Now to the bad. I will not go as far as to say that the game is unfinished, because it isn't. However, I couldn't shake the feeling that after chapter 5 or 6, the developers ran out of money and had to get the product out the door. There are some voice acting lines where the person read the wrong thing, went back and corrected themselves and it was still put in the game. Sometimes (particularly close to the end) what's being read and the caption do not match. There are also some gaps in the story, where Vulkan seems to learn something about someone without us being let in on the secret. Like the combat, the story is lacking polish, but more so.
I'm happy to say that despite the slipping quality control as the game progressed, the final boss fight kicked it back up a notch and was presented very well. Minor spoiler follows, not story related:
Spoiler, click me
Make sure you have plenty (20+) of traps and a ton (100+) of crossbow bolts if you're not proficient with fire magic.
I played through the game on an i7-2600 with a GTX 960 and 8gb of ram. Drivers in use were 355.11. I use a peculiar gentoo install that is running kernel 4.2.3 with gentoo patches. The game is pretty and the port seems to be pretty decent. There were minor armour clipping issues which I'm not sure were present in the DX version. They were only noticeable to me during cinematic close-ups. I played at 1920x1080 with everything on high except for shadows. With shadows above low, my framerate was typically 25-30fps. On low, it stayed near 60.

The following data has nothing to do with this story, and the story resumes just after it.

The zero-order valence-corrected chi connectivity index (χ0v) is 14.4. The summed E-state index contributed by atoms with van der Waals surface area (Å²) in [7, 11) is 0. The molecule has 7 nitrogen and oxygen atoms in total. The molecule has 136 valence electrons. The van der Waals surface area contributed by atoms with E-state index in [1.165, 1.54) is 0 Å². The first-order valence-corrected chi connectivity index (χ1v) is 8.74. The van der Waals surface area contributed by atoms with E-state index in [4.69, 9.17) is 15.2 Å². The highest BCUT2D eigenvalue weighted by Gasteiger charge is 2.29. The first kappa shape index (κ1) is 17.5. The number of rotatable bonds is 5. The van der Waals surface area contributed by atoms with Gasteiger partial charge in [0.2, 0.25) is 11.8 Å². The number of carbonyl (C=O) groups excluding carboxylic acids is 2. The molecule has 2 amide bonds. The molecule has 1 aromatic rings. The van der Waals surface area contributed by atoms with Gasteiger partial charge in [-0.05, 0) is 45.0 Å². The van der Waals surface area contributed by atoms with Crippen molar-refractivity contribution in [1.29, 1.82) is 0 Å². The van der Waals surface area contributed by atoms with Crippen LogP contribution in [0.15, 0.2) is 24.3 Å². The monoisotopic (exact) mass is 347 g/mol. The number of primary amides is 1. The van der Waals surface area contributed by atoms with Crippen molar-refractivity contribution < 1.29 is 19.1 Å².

Sound was good and whatever environment audio system they used seemed to work very well. The music itself could use more variety. Again, they saved one of their best tracks for the end boss battle. Sound effects were good and lent themselves to the immersion while playing.
I did not experience any stability issues with the game. Over the course of an 8 hour play session last night my memory usage went from 3gb to 4gb.
In my opinion, Bound By Flame is a pretty good game that could have been really good had the developers been able to spend more time polishing it and perhaps fleshing out some of the assets, such as additional enemy units and a larger musical score. It's story is hit and miss from an RPG perspective. It won't leave you thinking about it after you're finished playing it. It has some small charming moments, like when I sent one of my companions on a fedex quest rather than doing it myself. I think if you enjoyed Shadow or Mordor or the Witcher 2 you'll like Bound By Flame. After spending 32 fairly enjoyable hours playing through it, I certainly do not regret spending the $5.99 it cost on sale.
Bound By Flame on Steam